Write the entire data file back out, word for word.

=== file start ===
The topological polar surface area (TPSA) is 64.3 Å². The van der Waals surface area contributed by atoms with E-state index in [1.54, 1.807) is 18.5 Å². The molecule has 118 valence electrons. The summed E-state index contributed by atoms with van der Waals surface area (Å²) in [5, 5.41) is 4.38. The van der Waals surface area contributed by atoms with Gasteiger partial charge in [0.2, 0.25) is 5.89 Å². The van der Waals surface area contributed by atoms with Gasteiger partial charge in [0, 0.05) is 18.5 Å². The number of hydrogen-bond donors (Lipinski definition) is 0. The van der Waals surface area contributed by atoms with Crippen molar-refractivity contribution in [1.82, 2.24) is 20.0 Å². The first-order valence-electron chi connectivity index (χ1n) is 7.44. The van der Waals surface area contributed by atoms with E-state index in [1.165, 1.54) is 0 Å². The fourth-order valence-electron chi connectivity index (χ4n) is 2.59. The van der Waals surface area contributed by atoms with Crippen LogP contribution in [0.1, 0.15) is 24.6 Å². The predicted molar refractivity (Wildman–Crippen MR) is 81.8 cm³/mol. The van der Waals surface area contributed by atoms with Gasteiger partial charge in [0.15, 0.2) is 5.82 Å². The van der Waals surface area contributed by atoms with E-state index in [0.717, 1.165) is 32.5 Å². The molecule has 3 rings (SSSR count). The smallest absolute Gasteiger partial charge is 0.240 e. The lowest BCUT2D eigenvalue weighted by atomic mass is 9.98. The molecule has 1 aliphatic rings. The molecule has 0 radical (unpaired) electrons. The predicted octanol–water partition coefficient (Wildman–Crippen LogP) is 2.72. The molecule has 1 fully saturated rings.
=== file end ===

The topological polar surface area (TPSA) is 64.3 Å². The van der Waals surface area contributed by atoms with E-state index in [1.54, 1.807) is 18.5 Å². The molecule has 118 valence electrons. The summed E-state index contributed by atoms with van der Waals surface area (Å²) in [5, 5.41) is 4.38. The van der Waals surface area contributed by atoms with Gasteiger partial charge in [0.2, 0.25) is 5.89 Å². The van der Waals surface area contributed by atoms with Gasteiger partial charge in [0, 0.05) is 18.5 Å². The number of hydrogen-bond donors (Lipinski definition) is 0. The van der Waals surface area contributed by atoms with Crippen molar-refractivity contribution in [1.82, 2.24) is 20.0 Å². The first-order valence-electron chi connectivity index (χ1n) is 7.44. The van der Waals surface area contributed by atoms with E-state index in [1.165, 1.54) is 0 Å². The fourth-order valence-electron chi connectivity index (χ4n) is 2.59. The van der Waals surface area contributed by atoms with Crippen LogP contribution in [0.1, 0.15) is 24.6 Å². The predicted molar refractivity (Wildman–Crippen MR) is 81.8 cm³/mol. The van der Waals surface area contributed by atoms with Gasteiger partial charge in [0.15, 0.2) is 5.82 Å². The van der Waals surface area contributed by atoms with E-state index in [0.717, 1.165) is 32.5 Å². The molecule has 3 rings (SSSR count). The smallest absolute Gasteiger partial charge is 0.240 e. The lowest BCUT2D eigenvalue weighted by atomic mass is 9.98. The molecule has 1 aliphatic rings. The molecule has 0 radical (unpaired) electrons. The predicted octanol–water partition coefficient (Wildman–Crippen LogP) is 2.72. The molecule has 1 fully saturated rings.